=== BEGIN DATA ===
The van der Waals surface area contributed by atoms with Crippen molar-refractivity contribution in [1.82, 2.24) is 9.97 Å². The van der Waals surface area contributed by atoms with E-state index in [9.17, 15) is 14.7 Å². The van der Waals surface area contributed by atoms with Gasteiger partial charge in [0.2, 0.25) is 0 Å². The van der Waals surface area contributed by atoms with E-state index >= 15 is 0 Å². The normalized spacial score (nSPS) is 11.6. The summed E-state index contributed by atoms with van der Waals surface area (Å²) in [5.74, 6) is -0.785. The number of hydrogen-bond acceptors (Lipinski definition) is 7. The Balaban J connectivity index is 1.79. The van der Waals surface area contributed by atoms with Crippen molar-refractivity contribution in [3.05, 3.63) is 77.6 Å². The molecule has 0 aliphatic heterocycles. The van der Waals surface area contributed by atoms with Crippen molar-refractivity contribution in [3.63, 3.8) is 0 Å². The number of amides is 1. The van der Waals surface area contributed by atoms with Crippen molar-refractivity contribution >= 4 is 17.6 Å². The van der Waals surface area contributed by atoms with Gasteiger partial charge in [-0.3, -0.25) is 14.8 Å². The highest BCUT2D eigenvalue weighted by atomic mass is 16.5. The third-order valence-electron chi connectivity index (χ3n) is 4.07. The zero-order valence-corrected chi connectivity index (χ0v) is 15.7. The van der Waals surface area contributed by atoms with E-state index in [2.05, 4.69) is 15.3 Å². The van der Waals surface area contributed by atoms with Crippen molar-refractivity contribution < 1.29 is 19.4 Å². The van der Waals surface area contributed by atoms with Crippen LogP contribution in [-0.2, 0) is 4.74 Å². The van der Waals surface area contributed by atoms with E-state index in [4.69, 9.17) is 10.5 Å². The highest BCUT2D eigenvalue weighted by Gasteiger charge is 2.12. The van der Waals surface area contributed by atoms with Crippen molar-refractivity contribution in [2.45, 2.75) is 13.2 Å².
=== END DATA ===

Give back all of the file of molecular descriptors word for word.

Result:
The van der Waals surface area contributed by atoms with Crippen molar-refractivity contribution in [1.82, 2.24) is 9.97 Å². The van der Waals surface area contributed by atoms with E-state index in [9.17, 15) is 14.7 Å². The van der Waals surface area contributed by atoms with Gasteiger partial charge in [0.2, 0.25) is 0 Å². The van der Waals surface area contributed by atoms with E-state index >= 15 is 0 Å². The normalized spacial score (nSPS) is 11.6. The summed E-state index contributed by atoms with van der Waals surface area (Å²) in [5.74, 6) is -0.785. The number of hydrogen-bond acceptors (Lipinski definition) is 7. The Balaban J connectivity index is 1.79. The van der Waals surface area contributed by atoms with Crippen molar-refractivity contribution in [3.05, 3.63) is 77.6 Å². The molecule has 0 aliphatic heterocycles. The van der Waals surface area contributed by atoms with Crippen molar-refractivity contribution in [3.63, 3.8) is 0 Å². The number of amides is 1. The van der Waals surface area contributed by atoms with Crippen molar-refractivity contribution >= 4 is 17.6 Å². The van der Waals surface area contributed by atoms with Gasteiger partial charge in [-0.3, -0.25) is 14.8 Å². The highest BCUT2D eigenvalue weighted by atomic mass is 16.5. The third-order valence-electron chi connectivity index (χ3n) is 4.07. The zero-order valence-corrected chi connectivity index (χ0v) is 15.7. The van der Waals surface area contributed by atoms with E-state index in [2.05, 4.69) is 15.3 Å². The van der Waals surface area contributed by atoms with Crippen molar-refractivity contribution < 1.29 is 19.4 Å². The van der Waals surface area contributed by atoms with Crippen LogP contribution in [-0.2, 0) is 4.74 Å². The van der Waals surface area contributed by atoms with E-state index in [4.69, 9.17) is 10.5 Å². The highest BCUT2D eigenvalue weighted by Gasteiger charge is 2.12. The van der Waals surface area contributed by atoms with Crippen molar-refractivity contribution in [2.45, 2.75) is 13.2 Å².